Wednesday, October 18, 2006

This week in cond-mat

Three papers this time out. The semester is very busy, so not much commentary for a while.

cond-mat/0610352 - Wu et al., Optical metamaterials at near and mid-IR range fabricated by nanoimprint lithography
There's been a lot of hubbub about making meso- and nanostructured materials that have negative permeability and permittivity over some limited frequency range. These materials can have very weird optical properties (obey a left-hand rule; refract in the opposite direction than conventional materials; can be used to try and beat the diffraction limit for imaging; can be hyped into Harry Potter-style invisibility cloaks). Here is the first example I've seen of someone making large-area 2d structures with these properties in an interesting frequency range (near-IR, close to the 1.5 micron telecommunications band).

cond-mat/0
610413 - Evers and Burke, Pride, prejudice, and penury of ab initio transport calculations for single molecules
I really like this paper, both for what it says and how it says it. The authors go into detail about different calculational approaches used to predict or retrodict electronic transport properties of single molecules. Very often people in this field crank out results using quantum chemistry techniques (density functional theory) and approximate methods without ever pointing out what those methods generally can't handle (strong correlation effects like Kondo; significant interaction corrections; Coulomb blockade). This paper really gets at what works, what doesn't work, why, and what can be done. Similar in topic is a recent preprint from Datta's group, where they look at Coulomb blockade in small molecules.

quant-ph/0610117 - Dyakonov, Is fault-tolerant quantum computation really possible?
I haven't read this one yet, but the abstract is attention-getting. It argues that the math upon which error correction schemes for quantum computers are based is unrealistic in terms of its relationship with real world systems. Therefore, it may be impossible in principle to scale up to large quantum computing systems. Anyone take a look at this and have an opinion?
Update: After reading Dave Bacon's comment, I actually looked at this preprint. Wow. The tone is very colloquial (it's based on a talk), and is hardly subtle, nor is it very convincing as reasoned technical argument. Is this the same Dyakonov as in the Dyakonov-Perel mechanism of spin relaxation? The initials are the same. Not that having something named after you necessarily means that you're right about everything; Brian Josephson's rather unorthodox views on telekinetics and levitation are the classic case in point.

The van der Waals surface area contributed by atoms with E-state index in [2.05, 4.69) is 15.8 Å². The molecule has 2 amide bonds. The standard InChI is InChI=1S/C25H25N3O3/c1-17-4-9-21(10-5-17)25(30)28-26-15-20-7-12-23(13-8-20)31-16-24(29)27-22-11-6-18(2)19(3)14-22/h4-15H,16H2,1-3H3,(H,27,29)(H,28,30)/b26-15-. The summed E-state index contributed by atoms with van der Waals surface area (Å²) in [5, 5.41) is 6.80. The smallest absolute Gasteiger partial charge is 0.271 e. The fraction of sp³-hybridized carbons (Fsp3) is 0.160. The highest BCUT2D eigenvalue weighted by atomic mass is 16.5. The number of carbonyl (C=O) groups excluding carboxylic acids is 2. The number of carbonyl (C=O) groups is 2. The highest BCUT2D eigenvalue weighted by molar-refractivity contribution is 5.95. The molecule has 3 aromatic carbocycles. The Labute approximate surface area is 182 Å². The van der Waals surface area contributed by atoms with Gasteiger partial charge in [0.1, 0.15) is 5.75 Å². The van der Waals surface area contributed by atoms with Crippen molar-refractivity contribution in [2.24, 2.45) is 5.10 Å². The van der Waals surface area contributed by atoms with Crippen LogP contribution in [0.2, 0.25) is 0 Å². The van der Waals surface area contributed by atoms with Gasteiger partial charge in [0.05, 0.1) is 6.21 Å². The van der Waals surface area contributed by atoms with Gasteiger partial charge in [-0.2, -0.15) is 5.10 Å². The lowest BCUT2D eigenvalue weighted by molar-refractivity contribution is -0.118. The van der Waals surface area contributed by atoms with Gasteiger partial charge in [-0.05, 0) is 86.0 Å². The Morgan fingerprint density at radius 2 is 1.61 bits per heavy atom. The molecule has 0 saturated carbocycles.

3 comments:

Dave Bacon said...

I took a look quant-ph/0610117 and my head exploded. The author launches into an attack based on the fact that he has not understood the basic of fault-tolerance nor of quantum theory, proceeds to complain about issues which have certainly been addressed by the community, claims that most people working on fault-tolerance are computer scientists and that this makes the results wrong (which might be news to people like John Preskill who wins bets with Stephen Hawkings and also works on fault-tolerance), and, in general, puts forth a series of arguments which take about two seconds to refrute with a small working knowledge of the theory of fault-tolerant quantum computation. BTW.

But cond-mat/0610352 looks interesting!

Elia Diodati said...

You probably know this, but there are many, many quantum chemical techniques out there. DFT is but one of them. It may be the most popular one nowadays, but most people who know anything about quantum chemistry are either working hard on methodology or steering clear of it altogether when it comes to wanting accurate (milliHartree or better) results.

Reputation Managers said...

The author launches into an attack based on the fact that he has not understood the basic of fault-tolerance nor of quantum theory.